The Telegraph
Since 1st March, 1999
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Ramesh forced to stall visit
- Chief secretary’s request puts minister on backfoot

Siliguri, May 16: The Bengal government’s inability to provide adequate security to Union minister Jairam Ramesh has put a question mark on the reopening of the closed Surendranagar Tea Estate.

The Dooars garden, which has been closed since 2004, was scheduled to start operations in the presence of Ramesh and estate owner Rabin Paul. It would be the first of six such gardens that were identified for reopening at a Tea Board meeting, convened on May 11 by the Union minister.

“I was to reach Jalpaiguri on May 17. All arrangements had been made. But at 5.30 pm on May 15, I was informed by the Tea Board chairman that the chief secretary of West Bengal had called him to request me to postpone my visit to Jalpaiguri,” reads the press statement issued by Ramesh in New Delhi today. “The chief secretary said the state government apprehends trouble and that the presence of the owner along with me could create law and order problems. In deference to this request from the state government, conveyed by Amit Kiran Deb, I have accordingly put off my visit to Jalpaiguri for the reopening of Surendranagar tea estate for the time being,” it added.

The minister’s failure to make it to the garden to the garden tomorrow, however, has failed to deter Paul, who has decided to go ahead with the reopening.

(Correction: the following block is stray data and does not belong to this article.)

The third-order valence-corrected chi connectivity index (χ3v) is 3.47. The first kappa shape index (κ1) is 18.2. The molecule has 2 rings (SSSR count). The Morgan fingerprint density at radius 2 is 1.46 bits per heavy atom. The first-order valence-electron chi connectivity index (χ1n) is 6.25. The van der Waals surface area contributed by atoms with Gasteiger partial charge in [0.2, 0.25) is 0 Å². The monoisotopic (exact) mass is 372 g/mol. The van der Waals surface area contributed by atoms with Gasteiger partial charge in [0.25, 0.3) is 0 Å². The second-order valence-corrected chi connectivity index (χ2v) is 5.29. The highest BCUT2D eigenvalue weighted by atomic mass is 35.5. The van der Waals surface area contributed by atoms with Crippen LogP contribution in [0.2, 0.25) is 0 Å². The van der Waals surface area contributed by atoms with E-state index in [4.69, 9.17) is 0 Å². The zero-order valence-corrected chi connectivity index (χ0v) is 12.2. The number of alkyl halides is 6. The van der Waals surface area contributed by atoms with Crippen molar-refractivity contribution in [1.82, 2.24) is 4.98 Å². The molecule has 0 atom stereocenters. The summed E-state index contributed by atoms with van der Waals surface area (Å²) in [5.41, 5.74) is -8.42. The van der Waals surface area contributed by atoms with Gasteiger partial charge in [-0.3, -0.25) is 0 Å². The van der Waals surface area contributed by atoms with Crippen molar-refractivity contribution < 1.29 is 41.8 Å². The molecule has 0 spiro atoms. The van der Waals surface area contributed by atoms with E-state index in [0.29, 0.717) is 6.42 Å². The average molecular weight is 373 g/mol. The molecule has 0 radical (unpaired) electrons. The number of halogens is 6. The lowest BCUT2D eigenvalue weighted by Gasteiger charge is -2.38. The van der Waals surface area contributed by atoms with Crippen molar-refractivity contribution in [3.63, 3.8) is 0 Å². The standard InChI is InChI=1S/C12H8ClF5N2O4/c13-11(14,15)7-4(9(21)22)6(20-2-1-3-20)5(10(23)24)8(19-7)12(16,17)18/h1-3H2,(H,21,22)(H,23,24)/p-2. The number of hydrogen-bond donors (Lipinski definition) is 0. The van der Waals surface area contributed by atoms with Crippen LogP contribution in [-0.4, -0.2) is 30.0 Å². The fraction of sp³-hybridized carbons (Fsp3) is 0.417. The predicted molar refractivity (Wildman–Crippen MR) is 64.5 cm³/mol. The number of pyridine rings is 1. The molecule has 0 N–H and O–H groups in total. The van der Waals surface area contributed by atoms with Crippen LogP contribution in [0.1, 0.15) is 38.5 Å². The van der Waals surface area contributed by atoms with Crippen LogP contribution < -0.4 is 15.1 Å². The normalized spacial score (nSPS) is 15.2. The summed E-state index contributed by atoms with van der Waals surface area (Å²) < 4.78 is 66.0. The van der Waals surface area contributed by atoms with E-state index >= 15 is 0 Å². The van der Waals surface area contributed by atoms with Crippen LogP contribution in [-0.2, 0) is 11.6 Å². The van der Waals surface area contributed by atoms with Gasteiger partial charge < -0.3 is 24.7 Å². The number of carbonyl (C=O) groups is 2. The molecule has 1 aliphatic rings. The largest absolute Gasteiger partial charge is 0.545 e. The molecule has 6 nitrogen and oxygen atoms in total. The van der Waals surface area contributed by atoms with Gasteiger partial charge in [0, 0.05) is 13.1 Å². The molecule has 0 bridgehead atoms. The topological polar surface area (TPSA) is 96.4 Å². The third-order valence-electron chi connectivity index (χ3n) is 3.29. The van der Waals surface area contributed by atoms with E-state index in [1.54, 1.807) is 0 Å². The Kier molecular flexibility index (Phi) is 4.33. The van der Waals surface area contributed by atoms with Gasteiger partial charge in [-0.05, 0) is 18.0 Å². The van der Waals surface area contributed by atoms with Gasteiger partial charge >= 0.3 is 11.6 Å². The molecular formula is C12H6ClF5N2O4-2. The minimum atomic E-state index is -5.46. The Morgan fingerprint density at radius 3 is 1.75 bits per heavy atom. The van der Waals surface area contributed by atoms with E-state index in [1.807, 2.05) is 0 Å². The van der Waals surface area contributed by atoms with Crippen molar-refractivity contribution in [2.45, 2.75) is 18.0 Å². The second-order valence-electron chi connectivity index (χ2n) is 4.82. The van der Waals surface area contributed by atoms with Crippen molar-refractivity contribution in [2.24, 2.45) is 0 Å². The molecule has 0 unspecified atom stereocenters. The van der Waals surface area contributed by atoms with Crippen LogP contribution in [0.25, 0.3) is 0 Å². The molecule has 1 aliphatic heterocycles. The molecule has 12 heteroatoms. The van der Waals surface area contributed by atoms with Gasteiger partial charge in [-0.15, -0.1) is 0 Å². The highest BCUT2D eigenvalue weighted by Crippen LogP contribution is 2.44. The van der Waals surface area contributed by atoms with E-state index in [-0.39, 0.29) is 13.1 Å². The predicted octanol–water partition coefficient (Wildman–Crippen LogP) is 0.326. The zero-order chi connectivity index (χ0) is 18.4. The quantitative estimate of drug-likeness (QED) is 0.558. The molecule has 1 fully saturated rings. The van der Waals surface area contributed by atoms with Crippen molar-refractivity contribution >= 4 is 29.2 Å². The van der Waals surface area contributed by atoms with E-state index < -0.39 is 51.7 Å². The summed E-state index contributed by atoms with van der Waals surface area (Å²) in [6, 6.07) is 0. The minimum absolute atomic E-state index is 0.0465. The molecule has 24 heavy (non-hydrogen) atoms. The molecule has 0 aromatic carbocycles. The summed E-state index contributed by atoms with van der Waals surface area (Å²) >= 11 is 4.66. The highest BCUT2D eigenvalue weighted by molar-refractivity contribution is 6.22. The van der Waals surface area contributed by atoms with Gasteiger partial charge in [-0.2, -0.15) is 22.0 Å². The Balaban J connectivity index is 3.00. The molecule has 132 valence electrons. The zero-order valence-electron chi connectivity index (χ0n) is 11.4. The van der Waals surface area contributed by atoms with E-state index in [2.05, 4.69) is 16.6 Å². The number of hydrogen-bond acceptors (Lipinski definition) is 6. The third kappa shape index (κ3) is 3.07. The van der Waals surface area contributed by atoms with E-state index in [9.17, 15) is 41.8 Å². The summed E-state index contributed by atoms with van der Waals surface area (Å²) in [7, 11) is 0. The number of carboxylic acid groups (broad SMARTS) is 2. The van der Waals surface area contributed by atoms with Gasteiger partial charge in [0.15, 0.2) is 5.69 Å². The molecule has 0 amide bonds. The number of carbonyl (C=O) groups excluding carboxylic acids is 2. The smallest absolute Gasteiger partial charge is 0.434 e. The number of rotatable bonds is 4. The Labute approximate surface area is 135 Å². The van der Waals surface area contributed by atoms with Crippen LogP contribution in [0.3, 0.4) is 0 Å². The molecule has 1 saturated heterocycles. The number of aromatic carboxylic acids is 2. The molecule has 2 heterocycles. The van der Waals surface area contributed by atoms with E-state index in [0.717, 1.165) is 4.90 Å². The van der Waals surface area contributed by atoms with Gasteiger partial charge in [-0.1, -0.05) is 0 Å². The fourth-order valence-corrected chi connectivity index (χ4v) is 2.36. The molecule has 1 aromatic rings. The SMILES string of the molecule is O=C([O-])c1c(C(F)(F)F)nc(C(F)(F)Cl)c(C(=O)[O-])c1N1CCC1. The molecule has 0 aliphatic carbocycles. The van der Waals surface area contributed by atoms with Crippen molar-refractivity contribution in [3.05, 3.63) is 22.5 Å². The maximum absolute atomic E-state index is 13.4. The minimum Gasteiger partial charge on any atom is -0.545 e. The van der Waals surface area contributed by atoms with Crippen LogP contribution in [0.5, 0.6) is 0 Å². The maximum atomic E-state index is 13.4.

“Although I myself will not go to the garden tomorrow, I have already arranged for rations to be distributed among the permanent workers of the garden. I have also issued a letter authorising Ramesh Lakra, posted at the Dharanipur tea estate at the moment, to act as manager for Surendranagar Tea Estate from tomorrow,” said Paul here this evening. “I am serious about running the garden and have instructed workers and employees to resume their work from tomorrow.”

Most of the workers in the garden have reportedly decided to abide by Paul’s instructions.

“The workers of the garden have decided to join work from tomorrow and the green leaves they pick up will be delivered to the owner’s office,” said Pradeep Mullick, a leader of the Intuc-backed National Union of Plantation Workers, that enjoys the support of a majority of the garden labourers. “However, workers are apprehending trouble from Citu activists from the adjoining Red Bank Tea Estate (also owned by Paul), who control the operations and maintenance committee in Surendranagar.”

In another development today, members of Nagarik Mancha, a social rights group from Calcutta, and some human rights activists alleged that a section of residents of the closed Samsing tea estate were trying to build a satellite township in the garden on the lines of Chandmoni Tea Estate here.

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